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    Hunt down Yu Yuan Lu and you will find yourself entering the other side of Shanghai. No cosmopolitan restaurants; no coffee cafes. Simple establishments selling simple local delights. Less than RMB9 for a big bowl of dumplings with minced pork noodles - this is the real taste of Shanghai!

    Yu Yuan Lu is about 10 minutes walk from Jing An Shi station in Line 2 of the subway, near the Shanghai Hilton.

    Related to:
    • Budget Travel
    • Food and Dining
    • Backpacking

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  • Shanghai Zoo

    by mke1963 Written Apr 26, 2004

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    I'm not sure if a zoo really counts as off-the-beaten track, but Shanghai Zoo is one of the better ones in China, and if you have children it can be a pleasant break from museums, shopping and temples. Personally I don't really like the whole concept of zoos, but I have two children who are fascinated by wild animals. Their interest extends way beyond the big ones, and there is particular current interest in Hoolock's Gibbons and spider monkeys. Both can be seen in Shanghai, and the former are particularly attractive and - unusually - will interact with visitors who stay for a while by their enclosure.
    The zoo is trying very hard to create a better environment and the spacious grounds allow plenty of opportunity to do that.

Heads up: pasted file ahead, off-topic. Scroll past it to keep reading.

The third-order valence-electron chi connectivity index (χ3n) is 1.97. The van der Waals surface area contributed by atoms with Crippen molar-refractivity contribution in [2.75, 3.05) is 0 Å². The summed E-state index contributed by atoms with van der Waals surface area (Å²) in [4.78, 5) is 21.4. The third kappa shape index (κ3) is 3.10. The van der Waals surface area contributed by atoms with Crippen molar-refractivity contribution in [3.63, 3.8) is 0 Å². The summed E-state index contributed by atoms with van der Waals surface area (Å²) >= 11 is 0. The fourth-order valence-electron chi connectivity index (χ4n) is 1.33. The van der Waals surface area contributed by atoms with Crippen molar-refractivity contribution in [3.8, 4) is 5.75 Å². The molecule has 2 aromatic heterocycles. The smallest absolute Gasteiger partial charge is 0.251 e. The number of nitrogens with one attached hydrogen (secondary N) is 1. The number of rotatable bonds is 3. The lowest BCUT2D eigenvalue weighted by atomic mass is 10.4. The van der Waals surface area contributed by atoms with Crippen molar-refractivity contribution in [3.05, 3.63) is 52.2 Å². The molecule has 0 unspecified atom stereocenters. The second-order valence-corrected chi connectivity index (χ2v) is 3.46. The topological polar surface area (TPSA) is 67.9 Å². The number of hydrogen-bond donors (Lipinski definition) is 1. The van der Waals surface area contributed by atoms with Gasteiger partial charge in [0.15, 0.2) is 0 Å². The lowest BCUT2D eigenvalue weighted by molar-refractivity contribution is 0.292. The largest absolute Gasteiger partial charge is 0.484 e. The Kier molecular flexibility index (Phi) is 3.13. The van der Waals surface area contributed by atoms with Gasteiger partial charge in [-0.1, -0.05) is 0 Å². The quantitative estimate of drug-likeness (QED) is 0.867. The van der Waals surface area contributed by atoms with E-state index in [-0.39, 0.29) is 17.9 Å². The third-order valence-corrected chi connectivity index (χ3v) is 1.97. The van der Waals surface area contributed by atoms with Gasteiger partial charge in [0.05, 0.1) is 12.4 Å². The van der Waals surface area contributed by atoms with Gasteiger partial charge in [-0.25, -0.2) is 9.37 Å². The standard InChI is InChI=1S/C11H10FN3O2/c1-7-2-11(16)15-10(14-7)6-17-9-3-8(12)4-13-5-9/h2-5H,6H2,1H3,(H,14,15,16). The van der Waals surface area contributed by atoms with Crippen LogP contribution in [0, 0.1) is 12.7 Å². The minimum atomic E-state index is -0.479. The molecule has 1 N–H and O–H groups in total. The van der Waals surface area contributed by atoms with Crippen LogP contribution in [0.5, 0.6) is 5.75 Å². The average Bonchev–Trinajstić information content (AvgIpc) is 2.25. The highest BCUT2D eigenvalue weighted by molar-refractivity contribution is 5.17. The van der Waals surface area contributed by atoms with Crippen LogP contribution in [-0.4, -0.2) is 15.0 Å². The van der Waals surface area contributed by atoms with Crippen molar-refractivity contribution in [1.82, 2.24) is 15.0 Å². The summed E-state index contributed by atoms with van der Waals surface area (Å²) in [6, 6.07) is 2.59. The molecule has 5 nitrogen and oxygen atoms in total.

It is crowded, and you will see plenty of stupid people feeding everything (despite the signs) but it *seems* a good place with good intentions.
    Recoomended as a breathing space from the high-rise, manic rush of Shanghai.

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    Jin Mao Tower

    by imstress Written Jan 4, 2005

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    Jin Mao Building in Pudong is the tallest skyscraper in China and a soaring monument to Shanghai's economic boom.

    Jin Mao has 88 floors and an octagon floor plan. It was topped out on August 28 last year and completed on August 28 this year.

    The 420.5-meter-tall building is an engineering triumph. Many technological breakthroughs were required to erect it. The builders drove 1,062 steel pipes as far as 83.5 meters down -- the longest steel piles ever used in a land-based building -- and poured a four-meter-thick concrete base 19.6 meters under the ground to support the building.

    Jin Mao is sheathed in glass and a framework of aluminum alloy pipes that give the facade a silvery patina. The top level is an observatory deck for sightseers. Two high-speed elevators can send up to 35 people straight to the 88th floor in 45 seconds. Grand Hyatt Shanghai, a five-star hotel, occupies the 53rd to 87th floors. The lower floors are for offices, retail and dining outlets.

    Jin Mao Tower photo taken from Oriental TV Tower

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  • Chinese Circus and Acrobatics

    by ThomasWolff Updated Mar 18, 2007

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    Do not miss the magnificent Circus and Acrobatic shows in Shanghai. I saw three of them, ERA in Circus World, Acrobatics Show in Lyceum Theatre and Happy Circus in Circus World. All of them very breath-taking and very different - each one a must to see if you are long enough in Shanghai. ERA more Chinese music, Happy Circus + Acrobatics show more mixed music. Happy Circus takes longest time and also includes stunning animal shows with horses, dogs, bears, lions and tigers. Furthermore I would have liked to look at the Kung Fu shows - but time ran out, not enough evenings available during my time in Shanghai. Quite strange that it was easy to get tickets shortly before the shows - but this was in March and maybe in summer this is different. All these shows would probably be sold-out anywhere else than Shanghai.